Nat Miller

Educator. Director. Actor.

Teaching Philosophy December 5, 2007

“Education is the means by which men and women deal critically and creatively with reality and discover how to participate in the transformation of their world.” 

 Paulo Freire     

     Theatre should not be marginalized in educational systems, but rather celebrated as an embodied learning tool that is a study of art, history, psychology, sociology, anthropology, philosophy, literature, and culture.  It is a gymnasium for the imagination.      I believe in the power of stories and allegory as a potent springboard for discussion.  It is important to me to not only teach the canon of traditional plays, but also introduce students to playwrights and theatre artists who exist outside of the mainstream.  

     I am a progressive pedagogical practitioner.  I believe a good theatre class has the power to inspire and transform.  What makes theater such a strong learning tool is that it asks students to enter imaginatively into the lives of others so we may understand their motivations.  In a world given increasingly to violence and tensions among ethnic, religious, and other diverse groups, the value of being able to understand and feel for others as human beings cannot be overestimated.  To emotionally, imaginatively, and intellectually experience what it means to be human is one of my primary goals of education.  Fewer subjects have more potential to reach this goal than theater, because humanity is the core of its content.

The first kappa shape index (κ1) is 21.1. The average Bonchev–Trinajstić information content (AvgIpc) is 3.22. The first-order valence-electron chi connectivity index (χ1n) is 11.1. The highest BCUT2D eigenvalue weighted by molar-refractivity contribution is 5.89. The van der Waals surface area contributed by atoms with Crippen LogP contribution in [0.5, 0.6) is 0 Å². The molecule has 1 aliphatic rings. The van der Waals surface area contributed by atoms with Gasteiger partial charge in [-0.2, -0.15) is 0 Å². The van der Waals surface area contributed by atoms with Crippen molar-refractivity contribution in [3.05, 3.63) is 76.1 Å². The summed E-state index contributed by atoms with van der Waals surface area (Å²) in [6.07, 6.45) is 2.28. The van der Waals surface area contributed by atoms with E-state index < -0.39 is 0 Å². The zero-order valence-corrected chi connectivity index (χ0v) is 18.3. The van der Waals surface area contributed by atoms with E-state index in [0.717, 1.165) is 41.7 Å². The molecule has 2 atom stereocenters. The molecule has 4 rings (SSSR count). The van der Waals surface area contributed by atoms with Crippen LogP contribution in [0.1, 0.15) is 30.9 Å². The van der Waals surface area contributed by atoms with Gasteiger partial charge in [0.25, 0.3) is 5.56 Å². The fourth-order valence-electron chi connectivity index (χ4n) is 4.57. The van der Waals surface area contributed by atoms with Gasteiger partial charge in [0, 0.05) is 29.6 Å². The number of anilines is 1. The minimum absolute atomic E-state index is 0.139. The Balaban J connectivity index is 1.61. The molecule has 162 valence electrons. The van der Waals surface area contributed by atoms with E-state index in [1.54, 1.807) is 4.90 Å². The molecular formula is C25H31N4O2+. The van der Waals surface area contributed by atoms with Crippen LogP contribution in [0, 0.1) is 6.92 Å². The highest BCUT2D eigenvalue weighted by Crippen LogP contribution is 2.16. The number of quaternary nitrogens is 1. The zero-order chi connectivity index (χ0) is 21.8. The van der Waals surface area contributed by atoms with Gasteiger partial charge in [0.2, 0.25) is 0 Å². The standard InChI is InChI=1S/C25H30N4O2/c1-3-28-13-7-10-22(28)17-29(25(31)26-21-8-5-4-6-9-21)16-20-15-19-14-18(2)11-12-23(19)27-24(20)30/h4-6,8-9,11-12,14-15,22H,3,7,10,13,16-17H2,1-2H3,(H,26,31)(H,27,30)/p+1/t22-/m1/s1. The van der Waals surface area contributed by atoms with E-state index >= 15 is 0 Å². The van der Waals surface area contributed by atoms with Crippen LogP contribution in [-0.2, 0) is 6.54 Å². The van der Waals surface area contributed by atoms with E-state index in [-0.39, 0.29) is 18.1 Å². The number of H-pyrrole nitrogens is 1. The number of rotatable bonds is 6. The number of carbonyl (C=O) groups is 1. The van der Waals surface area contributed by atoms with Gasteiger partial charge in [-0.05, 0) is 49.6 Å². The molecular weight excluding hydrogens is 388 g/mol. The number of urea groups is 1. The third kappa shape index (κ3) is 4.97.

Good teaching raises more questions than answers, and often I have as much to learn from my student’s experiences as they do from me.  In this sense, I believe in student centered teaching, where my class is a dialogue of ideas rather than a top down banking of information.  Through a variety of techniques I motivate my students to mix theory and practice by reading, writing, rewriting, and performing.  I believe that ideas, acting choices, and student writing must be backed by research and a commitment to making specific choices.  I place a high value on training students to think carefully before they speak, write, or act.  

     As a teacher I strive to cultivate students’ minds through hard work that is executed with kindness, respect, humor, praise, but above all by example.  I aim to create a community where students feel safe to take risks but challenged to never settle for mediocrity.  I am interested in creating an environment of intellectual curiosity, where students see themselves as scholars who learn to question and to act.  I approach my job with hope that the life skills gained through theatre skills will model a world of collaboration, creativity, and critical thinking.  These tools are not only essential for academic survival, but also to foster a better world.